Peas are an ancient and nutritious legume that risked disappearing from our tables, also due to false beliefs. In recent decades, the legume has been recovered thanks to the rediscovery work of young farmers in Italy.
1) Cicerchia, the oldest legume in the world
The cicerchia (Lathyrus sativus L.) is a plant belonging to the Leguminosae. It has an irregular, angular and flattened shape and a color ranging from gray to light brown. It is a microthermal crop (autumn-winter) considered as a model for sustainable production thanks to its peculiar characteristics, such as: (1)
- low production inputs, compared to the main cultivated food species,
- adaptive capacity in marginal lands characterized by e.g. low temperatures, various types of soils and climates, resistance to insects and diseases, and tolerance to water stress,
- higher yields, more efficient nitrogen fixation and greater resistance to salinity, compared to other legumes,
- high protein content for food and feed production.
These characteristics make it an exceptional crop to counteract the adverse effects of climate change. Some seed banks, such as the Millennium Seed Bank of Kew Gardens in England, consider it among the priority crops to be used to address new climate-related problems. (2)
The cicerchia it is widely cultivated and widespread in southern Asia, sub-Saharan Africa and in various regions of the Mediterranean. The origin is attributed, despite uncertainties, to the Balkan areas of present-day Bulgaria and former Yugoslavia, where the first domestication occurred in 6.000 - 7.000 BC, but it was subsequently introduced into many other areas, including Italy . There is more remote archaeological evidence in Iran (9500 BC) and in India in 1500-2000 BC.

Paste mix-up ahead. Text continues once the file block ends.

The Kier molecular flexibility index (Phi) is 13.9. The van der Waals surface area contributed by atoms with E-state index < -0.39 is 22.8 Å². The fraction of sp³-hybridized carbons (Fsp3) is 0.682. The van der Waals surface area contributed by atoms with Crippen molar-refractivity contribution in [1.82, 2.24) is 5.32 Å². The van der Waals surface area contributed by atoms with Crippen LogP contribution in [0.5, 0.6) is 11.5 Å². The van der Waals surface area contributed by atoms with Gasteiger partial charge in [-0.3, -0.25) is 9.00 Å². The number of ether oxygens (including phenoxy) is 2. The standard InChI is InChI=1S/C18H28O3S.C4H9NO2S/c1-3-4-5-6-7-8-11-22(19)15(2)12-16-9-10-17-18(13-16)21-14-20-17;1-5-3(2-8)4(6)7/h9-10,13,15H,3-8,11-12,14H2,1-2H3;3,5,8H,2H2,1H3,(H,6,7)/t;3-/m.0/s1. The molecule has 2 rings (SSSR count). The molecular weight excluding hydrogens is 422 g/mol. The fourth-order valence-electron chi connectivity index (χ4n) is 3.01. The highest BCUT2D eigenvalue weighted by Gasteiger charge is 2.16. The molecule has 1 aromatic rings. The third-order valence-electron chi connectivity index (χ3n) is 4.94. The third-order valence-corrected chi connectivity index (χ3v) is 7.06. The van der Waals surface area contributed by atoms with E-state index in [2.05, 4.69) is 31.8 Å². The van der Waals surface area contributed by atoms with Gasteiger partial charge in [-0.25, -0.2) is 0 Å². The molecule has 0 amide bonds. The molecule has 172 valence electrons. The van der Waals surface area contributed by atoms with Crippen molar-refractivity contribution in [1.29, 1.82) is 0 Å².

2) Tradition in Italy
A treaty published by the National Research Center (CNR) highlighted the importance that the crop had in Italy in the past, especially in the rural area of the South. However, its diffusion and consumption have undergone a drastic decline, so much so that it has disappeared from official Italian statistics starting from the 70s of the last century. (3)
The motivations more accepted hypotheses contemplate the association of grass pea with a poor food, consumed by a low social class (for the time) such as that of Italian farmers, which was followed by a development of collective well-being and a general change in eating habits, as well as the modernization of agricultural production with the use of high input which are not economically compatible with this type of cultivation.
3) Properties of cicerchia
The nutritional value of grass pea is very respectable, with a protein content of up to 35% and carbohydrates between 48-52,3%. It is the only food source of the amino acid L-homoarginine, which contributes to the mitigation of various cardiovascular problems, hypoxia, Alzheimer's and various memory-related problems. The presence of glutathione and ascorbic acid (vitamin C), with antioxidant action, various B vitamins and vitamin A, together with the pro-vitamin β-carotene, and minerals such as potassium, phosphorus, magnesium, iron, zinc is appreciable. (4)
The beta form of oxalyldiaminopropionic acid (β-ODAP) is a neurotoxin responsible for the onset of the so-called. lathyrism, consisting of muscular atrophy or paralysis of the lower limbs in the most severe cases, in humans and animals. To avoid these adverse effects, it is sufficient to avoid a preponderant and consecutive consumption of grass pea, and to soak the legumes well (taking care to change the water several times) and cook them adequately. The selection and improvement of varieties with low or no β-ODAP content is a further contributor to its reduction, as is cultivation in adequate agronomic conditions (e.g. presence of zinc in the soil).
β-ODAP it is also present in the roots of the ginseng plant, and is marketed for pharmaceutical purposes for the treatment of hemorrhages and thrombopoiesis, so much so that it is used in the formulation of some toothpastes to prevent gum bleeding. This is to demonstrate that the neurotoxic effects are due to the dose, showing how a risk factor can instead present itself as an opportunity for use as a cultivation for medical and pharmaceutical purposes.
4) Cicerchia as a SlowFood garrison